So, I have spoken frequently about dehydrating food, it's all over the place in this blog. I have a bunch of friends that do canning, but I'm one of the only ones that does a lot of dehydrating, outside of making jerky :)
I get asked questions, I check back over notes.. figured it was high time to make a post about it.
So. What dehydrator to get? Should I get one or just use my oven?
I still use my oven for roast drying corn, particularly fresh off the cob corn. I like the roasted flavor of the fresh corn. If you are only planning on doing a little dehydrating or like giving roasted goodness to veggies oven can be good.
If you are planning on just a little herb drying from your garden, a smaller stacked tray with a heat element to gently waft heat up to help preserve that delicate parsley to heartier rosemary. This is also nice if you like to do dried flowers. This has the same effect as having it in a high and dry place drying, only faster and more enclosed.
If you are planning on dehydrating with any regularity, invest in an electric dehydrator. Standard must be having a blowing fan and degree adjustable heat. What's degree adjustable? NOT low/hi settings, only use stuff marked with degrees. I love my Nesco 6 tray. It's big enough to handle a couple bags of produce at a time and dry nicely. Would love one of the big square ones.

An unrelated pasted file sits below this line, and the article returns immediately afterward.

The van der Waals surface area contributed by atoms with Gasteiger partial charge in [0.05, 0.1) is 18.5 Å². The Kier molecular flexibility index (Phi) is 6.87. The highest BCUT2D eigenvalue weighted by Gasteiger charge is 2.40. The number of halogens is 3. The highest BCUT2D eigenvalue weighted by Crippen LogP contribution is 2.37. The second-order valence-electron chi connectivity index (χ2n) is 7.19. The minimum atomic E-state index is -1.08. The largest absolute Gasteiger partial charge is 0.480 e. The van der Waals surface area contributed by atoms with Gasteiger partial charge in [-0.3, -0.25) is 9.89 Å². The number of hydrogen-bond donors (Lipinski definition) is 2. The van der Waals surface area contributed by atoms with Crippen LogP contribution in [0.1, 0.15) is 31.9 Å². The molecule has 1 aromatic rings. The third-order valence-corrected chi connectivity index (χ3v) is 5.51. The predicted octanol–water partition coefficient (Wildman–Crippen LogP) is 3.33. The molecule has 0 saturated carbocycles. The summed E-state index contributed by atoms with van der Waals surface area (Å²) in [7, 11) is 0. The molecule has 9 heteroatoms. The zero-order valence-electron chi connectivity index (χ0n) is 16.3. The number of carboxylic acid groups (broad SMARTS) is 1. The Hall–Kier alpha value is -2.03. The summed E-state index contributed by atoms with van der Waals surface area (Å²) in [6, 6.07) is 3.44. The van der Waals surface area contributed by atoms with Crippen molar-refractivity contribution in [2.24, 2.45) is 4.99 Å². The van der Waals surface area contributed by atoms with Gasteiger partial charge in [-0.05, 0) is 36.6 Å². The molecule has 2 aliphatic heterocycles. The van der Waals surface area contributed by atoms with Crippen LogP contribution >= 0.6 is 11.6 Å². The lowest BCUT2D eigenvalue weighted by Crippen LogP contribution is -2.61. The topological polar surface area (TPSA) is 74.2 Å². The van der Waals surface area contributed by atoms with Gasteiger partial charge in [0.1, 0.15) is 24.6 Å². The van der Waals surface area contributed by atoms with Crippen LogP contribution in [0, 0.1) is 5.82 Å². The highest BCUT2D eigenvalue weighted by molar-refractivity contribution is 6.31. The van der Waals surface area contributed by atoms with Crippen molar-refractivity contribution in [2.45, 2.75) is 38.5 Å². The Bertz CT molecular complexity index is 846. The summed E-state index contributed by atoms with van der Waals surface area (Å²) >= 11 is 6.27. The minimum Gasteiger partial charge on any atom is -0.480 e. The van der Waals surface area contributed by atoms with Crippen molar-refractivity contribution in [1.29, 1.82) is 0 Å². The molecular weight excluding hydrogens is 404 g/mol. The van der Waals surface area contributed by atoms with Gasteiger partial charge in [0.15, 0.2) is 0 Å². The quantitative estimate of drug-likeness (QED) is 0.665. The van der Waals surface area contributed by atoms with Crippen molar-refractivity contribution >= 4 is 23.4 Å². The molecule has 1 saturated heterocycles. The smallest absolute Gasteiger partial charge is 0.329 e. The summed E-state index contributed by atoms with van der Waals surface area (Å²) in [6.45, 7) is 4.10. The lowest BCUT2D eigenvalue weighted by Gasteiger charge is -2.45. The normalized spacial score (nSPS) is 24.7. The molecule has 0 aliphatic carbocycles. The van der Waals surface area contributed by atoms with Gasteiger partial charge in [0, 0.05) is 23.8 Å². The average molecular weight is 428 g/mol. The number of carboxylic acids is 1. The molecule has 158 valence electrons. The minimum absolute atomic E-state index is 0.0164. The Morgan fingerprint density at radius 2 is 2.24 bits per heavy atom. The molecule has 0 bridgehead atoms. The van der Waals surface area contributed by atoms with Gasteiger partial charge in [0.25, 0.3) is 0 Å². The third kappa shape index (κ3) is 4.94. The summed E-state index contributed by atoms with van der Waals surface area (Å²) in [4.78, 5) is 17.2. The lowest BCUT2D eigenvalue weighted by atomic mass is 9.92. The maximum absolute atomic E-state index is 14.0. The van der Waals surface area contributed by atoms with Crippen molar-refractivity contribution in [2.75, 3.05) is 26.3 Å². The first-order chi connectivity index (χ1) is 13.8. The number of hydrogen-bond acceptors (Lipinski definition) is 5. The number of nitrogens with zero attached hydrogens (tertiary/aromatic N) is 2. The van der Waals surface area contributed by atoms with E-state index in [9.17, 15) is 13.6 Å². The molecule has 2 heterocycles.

Important point- only get a dehydrator you are willing to sacrifice the space for. Don't pick up some big ole thing with dreams of dehydrating the entire yard- then get it home and realize the only place you can really set it up to run it is in the middle of the kitchen table. Or you don't have anywhere HANDY to keep it when not in use.
What about extra trays and accessories?
Absolutely get the jelly/jerky trays that have the nice little lips. Particularly if you get a model that's round or has a center pillar. Worth the few bucks.
Finer mesh screens are a must. I skipped the few bucks each for the ones made for the dehydrator and used the finest mesh craft plastic mesh and cut my own screens instead. Made enough for my whole dehydrator for the price of two OEM pieces. Yes, they are safe, and if one gets ganked, easily replaced.
I didn't bother with extra trays when I bought my Nesco, but if I saw a couple I would get them. Just to have an extra or two on hand.
What about a bunch of other cool dehydrating methods?